Friday, December 28, 2012

Gnocchi - the perfect potato pasta

It's actually pretty chilly in Texas right now. Good thing I'm headed to Mexico.

A cold front moved in right before Christmas, and it's now chilly enough to have the fireplace at a low roar.

Thank goodness. 

There's nothing I love more than a chilly day and a hearty meal. Especially when I've got a head cold the size of an elephant. 

For some reason, when I have a cold I just want to stuff my face with carbs - ok, fine. Even when I don't have a head cold I want to stuff my face with carbs. 

But at least with a cold I can sorta justify it. (And it just took me 3 beats to think of the word justify - so I know that my cold is in full swing. Come on brain!!). 

This sickness better disappear tomorrow! I've got a taco tour booked on Saturday and Lord help me if some cold thinks it's gonna slow me down. 

Back to the carbs. What better carbs than pasta? And what is the most carb-filled pasta on the planet? That which has not only regular flour but potato too?

Why, delicious gnocchi!

Some gnocchi is heavy and gummy and chewy. Not this stuff. It's a soft pillow of pasta, perfect for saucing with pesto. Or tomato sauce. Or any kind of sauce, really. 

Yay! Pasta! I'll have this cold kicked in no time.

Start with potatoes. Boil them. 

Then run them through a ricer or a food mill. 

Next up, make a well in your potato tower. 

Sprinkle the whole thing with flour and crack an egg in the middle. Add a bit of salt.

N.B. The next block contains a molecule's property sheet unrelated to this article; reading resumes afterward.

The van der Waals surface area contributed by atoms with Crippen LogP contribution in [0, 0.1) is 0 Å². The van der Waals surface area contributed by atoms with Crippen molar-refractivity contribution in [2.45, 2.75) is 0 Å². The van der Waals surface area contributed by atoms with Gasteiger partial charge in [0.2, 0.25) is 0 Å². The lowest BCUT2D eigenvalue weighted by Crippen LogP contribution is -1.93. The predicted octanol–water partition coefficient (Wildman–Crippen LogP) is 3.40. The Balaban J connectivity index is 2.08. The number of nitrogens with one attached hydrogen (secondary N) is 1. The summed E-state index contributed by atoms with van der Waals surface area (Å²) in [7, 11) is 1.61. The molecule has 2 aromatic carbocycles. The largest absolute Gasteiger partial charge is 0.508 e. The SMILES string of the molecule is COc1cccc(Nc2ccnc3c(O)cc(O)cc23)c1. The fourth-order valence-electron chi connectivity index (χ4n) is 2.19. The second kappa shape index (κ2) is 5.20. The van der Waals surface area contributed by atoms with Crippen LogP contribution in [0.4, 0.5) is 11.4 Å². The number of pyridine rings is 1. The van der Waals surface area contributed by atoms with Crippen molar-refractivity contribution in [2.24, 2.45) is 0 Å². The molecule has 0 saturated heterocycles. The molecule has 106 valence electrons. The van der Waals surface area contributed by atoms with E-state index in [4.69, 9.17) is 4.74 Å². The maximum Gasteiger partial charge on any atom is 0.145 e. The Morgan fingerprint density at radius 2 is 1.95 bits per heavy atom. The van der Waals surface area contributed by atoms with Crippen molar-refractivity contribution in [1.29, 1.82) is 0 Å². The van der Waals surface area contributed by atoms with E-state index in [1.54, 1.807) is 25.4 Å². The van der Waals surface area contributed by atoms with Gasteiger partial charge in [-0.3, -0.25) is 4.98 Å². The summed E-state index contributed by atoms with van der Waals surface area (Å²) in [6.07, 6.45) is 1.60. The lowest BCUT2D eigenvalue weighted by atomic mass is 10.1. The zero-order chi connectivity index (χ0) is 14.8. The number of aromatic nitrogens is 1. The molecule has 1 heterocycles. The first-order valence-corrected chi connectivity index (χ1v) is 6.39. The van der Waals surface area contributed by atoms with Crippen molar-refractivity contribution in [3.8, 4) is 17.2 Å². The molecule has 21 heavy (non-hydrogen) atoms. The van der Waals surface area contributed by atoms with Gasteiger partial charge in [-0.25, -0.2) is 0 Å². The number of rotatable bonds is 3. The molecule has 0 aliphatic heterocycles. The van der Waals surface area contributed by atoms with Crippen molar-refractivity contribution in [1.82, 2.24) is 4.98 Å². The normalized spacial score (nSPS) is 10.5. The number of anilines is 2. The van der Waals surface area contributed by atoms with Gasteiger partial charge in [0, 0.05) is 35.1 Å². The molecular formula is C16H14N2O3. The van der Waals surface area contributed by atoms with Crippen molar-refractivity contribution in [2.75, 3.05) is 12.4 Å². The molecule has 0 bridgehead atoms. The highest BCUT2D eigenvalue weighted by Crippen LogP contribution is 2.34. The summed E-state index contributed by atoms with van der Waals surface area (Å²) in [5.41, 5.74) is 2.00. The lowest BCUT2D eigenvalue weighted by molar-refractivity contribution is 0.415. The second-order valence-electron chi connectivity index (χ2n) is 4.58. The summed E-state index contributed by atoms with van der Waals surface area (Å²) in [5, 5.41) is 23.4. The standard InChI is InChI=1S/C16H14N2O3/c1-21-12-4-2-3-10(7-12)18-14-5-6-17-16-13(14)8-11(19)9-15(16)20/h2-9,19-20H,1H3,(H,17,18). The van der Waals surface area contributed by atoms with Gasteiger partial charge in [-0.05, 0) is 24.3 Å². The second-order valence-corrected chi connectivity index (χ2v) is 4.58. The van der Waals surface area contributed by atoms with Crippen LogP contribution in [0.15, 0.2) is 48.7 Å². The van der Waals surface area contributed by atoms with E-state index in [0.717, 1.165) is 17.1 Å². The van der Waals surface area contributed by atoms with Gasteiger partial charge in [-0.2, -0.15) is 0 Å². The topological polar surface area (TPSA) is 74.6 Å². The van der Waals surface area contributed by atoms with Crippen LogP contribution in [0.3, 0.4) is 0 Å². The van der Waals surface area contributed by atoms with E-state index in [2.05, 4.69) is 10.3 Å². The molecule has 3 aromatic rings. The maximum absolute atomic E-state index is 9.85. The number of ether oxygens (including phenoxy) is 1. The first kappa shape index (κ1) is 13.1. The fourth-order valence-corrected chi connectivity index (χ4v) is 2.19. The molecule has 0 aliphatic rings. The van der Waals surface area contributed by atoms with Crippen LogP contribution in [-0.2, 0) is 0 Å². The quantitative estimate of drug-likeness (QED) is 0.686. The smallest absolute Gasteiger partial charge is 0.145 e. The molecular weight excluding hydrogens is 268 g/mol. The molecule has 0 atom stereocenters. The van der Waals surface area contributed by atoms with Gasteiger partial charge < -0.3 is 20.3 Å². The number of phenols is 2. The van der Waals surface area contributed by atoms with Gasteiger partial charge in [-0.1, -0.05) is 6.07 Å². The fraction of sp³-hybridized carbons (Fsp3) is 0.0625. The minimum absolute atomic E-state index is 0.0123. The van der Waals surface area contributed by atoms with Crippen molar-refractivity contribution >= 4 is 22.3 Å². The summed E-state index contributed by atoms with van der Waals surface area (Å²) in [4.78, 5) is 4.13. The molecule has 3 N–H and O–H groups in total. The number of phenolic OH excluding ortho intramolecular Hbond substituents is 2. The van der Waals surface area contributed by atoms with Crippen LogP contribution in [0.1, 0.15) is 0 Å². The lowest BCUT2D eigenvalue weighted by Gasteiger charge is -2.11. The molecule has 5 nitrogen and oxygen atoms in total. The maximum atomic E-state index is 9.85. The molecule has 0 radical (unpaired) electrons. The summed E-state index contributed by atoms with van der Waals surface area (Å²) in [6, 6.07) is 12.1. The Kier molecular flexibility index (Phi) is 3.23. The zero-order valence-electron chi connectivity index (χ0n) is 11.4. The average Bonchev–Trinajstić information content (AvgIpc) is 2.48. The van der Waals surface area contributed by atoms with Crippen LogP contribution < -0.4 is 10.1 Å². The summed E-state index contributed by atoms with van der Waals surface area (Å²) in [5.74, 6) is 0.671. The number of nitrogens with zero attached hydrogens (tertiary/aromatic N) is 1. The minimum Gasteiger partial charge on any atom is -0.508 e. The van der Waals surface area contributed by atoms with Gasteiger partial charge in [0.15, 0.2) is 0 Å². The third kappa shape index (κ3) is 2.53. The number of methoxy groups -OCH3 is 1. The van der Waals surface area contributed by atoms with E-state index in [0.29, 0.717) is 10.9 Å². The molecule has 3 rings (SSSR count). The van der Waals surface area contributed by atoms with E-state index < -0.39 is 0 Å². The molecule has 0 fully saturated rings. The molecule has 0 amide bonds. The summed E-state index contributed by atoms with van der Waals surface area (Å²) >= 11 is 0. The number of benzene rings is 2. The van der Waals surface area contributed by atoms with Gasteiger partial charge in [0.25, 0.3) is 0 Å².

Very briskly and gently work it together into a ball. Knead until smooth and not sticky. (Work in a sprinkle of flour at a time if it's still sticky)

Hack off a small ball. Roll into a long rope. 

Cut the rope into little ~1" bits. 

Roll the bits over the tines of a fork (you're creating ridges on one side and a dimple on the other so that the sauce can stick in the crevices).

Toss the gnocchi in boiling water for a minute or so until they float. 

Immediately transfer to a bowl full of ice water (you're shocking them to stop the cooking process).

Once the gnocchi are all cooked and in the ice bath, drain them. Toss them in a pan and coat them with vegetable oil. They can sit covered in the fridge for 48 hours before you use them.

To prepare a gnocchi dish, sautee the cooked gnocchi in a little bit of olive oil and toss in the pasta sauce. You're just browning their bottoms and warming them up. 

I typically sauce with pesto, but any pasta sauce of your choice (meat or no meat) will work beautifully. 

Barely adapted from Mario Batali

3 large potatoes (about 3 lbs)
2 1/2 c. flour (may need more, depending)
1 egg
1/2 tsp salt

Boil the potatoes whole, until soft (45 minutes to an hour). Drain and peel. Run through a ricer or food mill to achieve finely ground potatoes. Mound into a small mountain. Make a well in the middle of the mountain. 

Sprinkle 2 c. flour over the potatoes. Crack the egg into the well and sprinkle with salt. Use a fork to blend the egg into the flour and potatoes. Once the egg gets blended in, use your hands to knead the dough. Knead gently for 4 minutes, until ball is dry. Sprinkle more flour as needed. 

Pinch off a smallish ball. Roll into a long rope, about a 1/2" in diameter. Cut into ~1" bits. Roll the little bit on the tines of a fork to get ribs on the back and a dimple (from where your finger was) in the front. 

Boil the gnocchi for a minute or so, until they float. Remove from boiling water and dump into a big bowl of ice water. Work in batches until all gnocchi are in the ice bath. 

Drain the gnocchi and place in a large dish. Toss and coat in vegetable oil. Cover and refrigerate until ready to use (up to 48 hours). 

When ready for dinner, sautee gnocchi in a bit of olive oil until warmed through and slightly golden on one side. Toss in sauce. Serve!

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